When DNA microarrays first came on the research scene some 10 years
ago, researchers predicted that the devices, which can screen for the activity
of thousands of genes simultaneously, would be essential to understanding
the roles played by specific genes in cancer and other diseases. Today, data
from thousands of DNA microarray studies are available for scientists to peruse.
But researchers trying to mine this mother lode of information can have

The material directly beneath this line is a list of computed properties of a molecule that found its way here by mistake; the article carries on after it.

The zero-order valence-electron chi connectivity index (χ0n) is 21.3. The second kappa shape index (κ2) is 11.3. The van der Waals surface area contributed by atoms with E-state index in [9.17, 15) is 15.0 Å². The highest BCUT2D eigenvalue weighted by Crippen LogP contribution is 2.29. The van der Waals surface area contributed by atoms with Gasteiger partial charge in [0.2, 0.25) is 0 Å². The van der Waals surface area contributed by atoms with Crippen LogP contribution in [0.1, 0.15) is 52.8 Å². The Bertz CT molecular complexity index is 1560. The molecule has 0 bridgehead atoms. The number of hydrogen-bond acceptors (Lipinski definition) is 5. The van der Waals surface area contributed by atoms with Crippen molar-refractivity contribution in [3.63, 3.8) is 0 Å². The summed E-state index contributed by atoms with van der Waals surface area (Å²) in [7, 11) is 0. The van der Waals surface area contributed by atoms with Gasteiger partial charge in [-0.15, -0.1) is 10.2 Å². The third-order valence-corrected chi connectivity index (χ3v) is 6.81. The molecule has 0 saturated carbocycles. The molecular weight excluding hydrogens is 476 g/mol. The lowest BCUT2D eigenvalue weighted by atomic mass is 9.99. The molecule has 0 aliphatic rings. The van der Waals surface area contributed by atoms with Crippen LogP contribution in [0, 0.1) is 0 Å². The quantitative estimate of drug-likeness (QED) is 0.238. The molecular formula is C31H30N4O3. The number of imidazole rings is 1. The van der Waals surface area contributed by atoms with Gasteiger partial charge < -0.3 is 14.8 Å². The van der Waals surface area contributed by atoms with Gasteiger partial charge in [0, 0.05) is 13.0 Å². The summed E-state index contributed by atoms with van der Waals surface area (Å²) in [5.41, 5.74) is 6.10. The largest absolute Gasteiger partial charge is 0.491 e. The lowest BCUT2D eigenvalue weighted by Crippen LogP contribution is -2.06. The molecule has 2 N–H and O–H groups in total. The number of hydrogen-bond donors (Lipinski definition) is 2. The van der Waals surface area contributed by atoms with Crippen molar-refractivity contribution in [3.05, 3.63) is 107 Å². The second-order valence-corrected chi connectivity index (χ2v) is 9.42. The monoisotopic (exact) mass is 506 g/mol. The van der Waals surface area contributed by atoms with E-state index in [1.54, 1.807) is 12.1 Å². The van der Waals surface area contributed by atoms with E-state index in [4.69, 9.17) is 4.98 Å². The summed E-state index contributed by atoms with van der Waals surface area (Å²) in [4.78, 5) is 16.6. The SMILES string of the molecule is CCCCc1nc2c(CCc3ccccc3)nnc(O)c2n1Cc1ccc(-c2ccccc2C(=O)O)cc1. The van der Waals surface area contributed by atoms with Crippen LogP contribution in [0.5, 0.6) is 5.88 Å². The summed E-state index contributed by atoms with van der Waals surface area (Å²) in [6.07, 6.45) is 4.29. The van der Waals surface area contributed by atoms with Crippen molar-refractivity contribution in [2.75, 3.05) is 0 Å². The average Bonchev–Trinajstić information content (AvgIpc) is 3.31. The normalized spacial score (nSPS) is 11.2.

a difficult time sifting through the mass of published microarray data to
find meaningful nuggets of information. Some help is on the way, however—at
least for scientists interested in cancer microarrays—in the form of
a new tool called Oncomine (http://www.oncomine.org).
Hampton T. Tool Helps Cancer Scientists Mine Genes. JAMA. 2004;292(17):2073. doi:https://doi.org/10.1001/jama.292.17.2073
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